Subscribe to Christianity Today
Walt Disney's Silly Symphonies: A Companion to the Classic Cartoon Series
La Cineteca del Friuli, 2006
256 pp., $44.95
John H. McWhorter
Not Silly Enough
Into the life of every diehard Warner Brothers cartoon fan a little rain must fall. One can spend a lifetime seeking the holy grail of seeing all 1,000 shorts and have a grand old time with each one—except when it comes to a certain group, the first Merrie Melodies of the early Thirties. Even the true fanatic can only take two or three in a row: animals and plants dancing, goods in shops after closing time coming to life and dancing, the inevitable arrival of a glowering villain handily thwarted via a Rube Goldberg-style chain of events.
The strange thing about these insipid little concerts is that at the same time, the studio was producing the Looney Tunes series starring a vaguely Negroid little Mickey Mouse knockoff named Bosko, which, while hardly for the ages either, had a snap and even edge rarely on view in the Merrie Melodies. Aficionados have long collected Bosko on video and DVD, while there has never been a collection of the Merrie Melodies, even bootleg. Where did the idea come from to devote equal time to a series about tap-dancing beetles and soup cans?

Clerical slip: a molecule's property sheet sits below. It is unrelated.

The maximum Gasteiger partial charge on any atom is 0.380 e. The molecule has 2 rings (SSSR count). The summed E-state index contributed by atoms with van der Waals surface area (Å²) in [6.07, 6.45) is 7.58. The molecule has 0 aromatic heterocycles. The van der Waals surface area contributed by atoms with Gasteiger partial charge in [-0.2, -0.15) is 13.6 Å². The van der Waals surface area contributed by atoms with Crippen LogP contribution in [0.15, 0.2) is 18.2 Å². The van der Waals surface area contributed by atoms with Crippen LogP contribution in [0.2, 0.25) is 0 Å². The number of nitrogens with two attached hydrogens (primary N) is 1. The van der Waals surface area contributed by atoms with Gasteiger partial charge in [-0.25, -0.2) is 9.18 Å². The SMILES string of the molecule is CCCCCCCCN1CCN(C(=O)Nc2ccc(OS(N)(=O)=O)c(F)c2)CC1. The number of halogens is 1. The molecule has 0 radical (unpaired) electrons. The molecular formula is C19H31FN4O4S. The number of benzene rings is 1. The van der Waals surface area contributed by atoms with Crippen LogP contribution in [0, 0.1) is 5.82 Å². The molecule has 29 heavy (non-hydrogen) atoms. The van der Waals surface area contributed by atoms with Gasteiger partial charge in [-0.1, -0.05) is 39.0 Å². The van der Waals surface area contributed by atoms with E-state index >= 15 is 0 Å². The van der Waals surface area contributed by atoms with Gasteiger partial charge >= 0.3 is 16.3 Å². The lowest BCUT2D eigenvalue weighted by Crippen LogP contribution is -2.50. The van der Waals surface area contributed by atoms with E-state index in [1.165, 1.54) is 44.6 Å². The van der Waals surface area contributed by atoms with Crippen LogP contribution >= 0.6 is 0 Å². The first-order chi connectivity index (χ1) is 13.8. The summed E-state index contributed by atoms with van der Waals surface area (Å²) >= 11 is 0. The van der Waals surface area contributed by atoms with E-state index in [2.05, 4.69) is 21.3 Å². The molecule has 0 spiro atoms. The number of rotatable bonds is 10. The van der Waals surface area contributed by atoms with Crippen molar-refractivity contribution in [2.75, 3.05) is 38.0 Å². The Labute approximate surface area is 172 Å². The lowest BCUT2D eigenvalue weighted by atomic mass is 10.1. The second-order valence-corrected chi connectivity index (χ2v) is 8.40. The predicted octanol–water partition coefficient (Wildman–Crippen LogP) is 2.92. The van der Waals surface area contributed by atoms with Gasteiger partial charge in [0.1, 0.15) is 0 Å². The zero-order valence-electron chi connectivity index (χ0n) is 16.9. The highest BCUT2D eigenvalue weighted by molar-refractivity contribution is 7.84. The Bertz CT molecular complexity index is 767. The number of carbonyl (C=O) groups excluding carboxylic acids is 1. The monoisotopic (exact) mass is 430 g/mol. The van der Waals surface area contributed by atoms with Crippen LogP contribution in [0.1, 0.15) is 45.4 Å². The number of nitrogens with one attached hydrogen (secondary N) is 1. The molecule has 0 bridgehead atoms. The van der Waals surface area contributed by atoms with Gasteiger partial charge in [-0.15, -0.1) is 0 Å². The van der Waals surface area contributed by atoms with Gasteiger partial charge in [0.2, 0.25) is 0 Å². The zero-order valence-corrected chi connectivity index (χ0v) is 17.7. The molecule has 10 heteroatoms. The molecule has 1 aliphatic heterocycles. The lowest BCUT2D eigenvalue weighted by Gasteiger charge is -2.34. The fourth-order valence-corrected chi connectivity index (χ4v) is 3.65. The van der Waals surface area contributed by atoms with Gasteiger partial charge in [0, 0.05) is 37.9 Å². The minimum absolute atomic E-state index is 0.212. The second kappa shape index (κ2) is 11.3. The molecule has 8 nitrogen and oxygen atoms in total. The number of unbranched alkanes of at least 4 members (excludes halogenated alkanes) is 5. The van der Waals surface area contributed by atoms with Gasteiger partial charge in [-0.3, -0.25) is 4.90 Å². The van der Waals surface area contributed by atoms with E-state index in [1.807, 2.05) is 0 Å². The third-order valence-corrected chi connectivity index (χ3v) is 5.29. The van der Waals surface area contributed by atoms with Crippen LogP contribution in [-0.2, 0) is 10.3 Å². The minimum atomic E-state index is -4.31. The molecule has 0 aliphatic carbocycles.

The answer is the Disney studio's Silly Symphonies. Merrie Melodies existed in the relationship to them that television's The Munsters would to The Addams Family: that is, they were a shameless ripoff, in fact by ex-Disney workers. This has traditionally been obscure to all but historians and cartoon buffs. Until some Silly Symphonies were released on video in 1990s, they had rarely been seen since airings on the Mickey Mouse Club in the Fifties, and only with their release in newly restored versions with commentary in the user-friendly format of DVD in 2001 have they been truly engaged by a wider public again.
Russell Merritt and J.B. Kaufman's Walt Disney's Silly Symphonies is a handsome study-cum-picture book on the whole series, released in conjunction with a museum exhibition of materials from the cartoons' production. The text is useful in charting just why so many early Hollywood cartoons were ...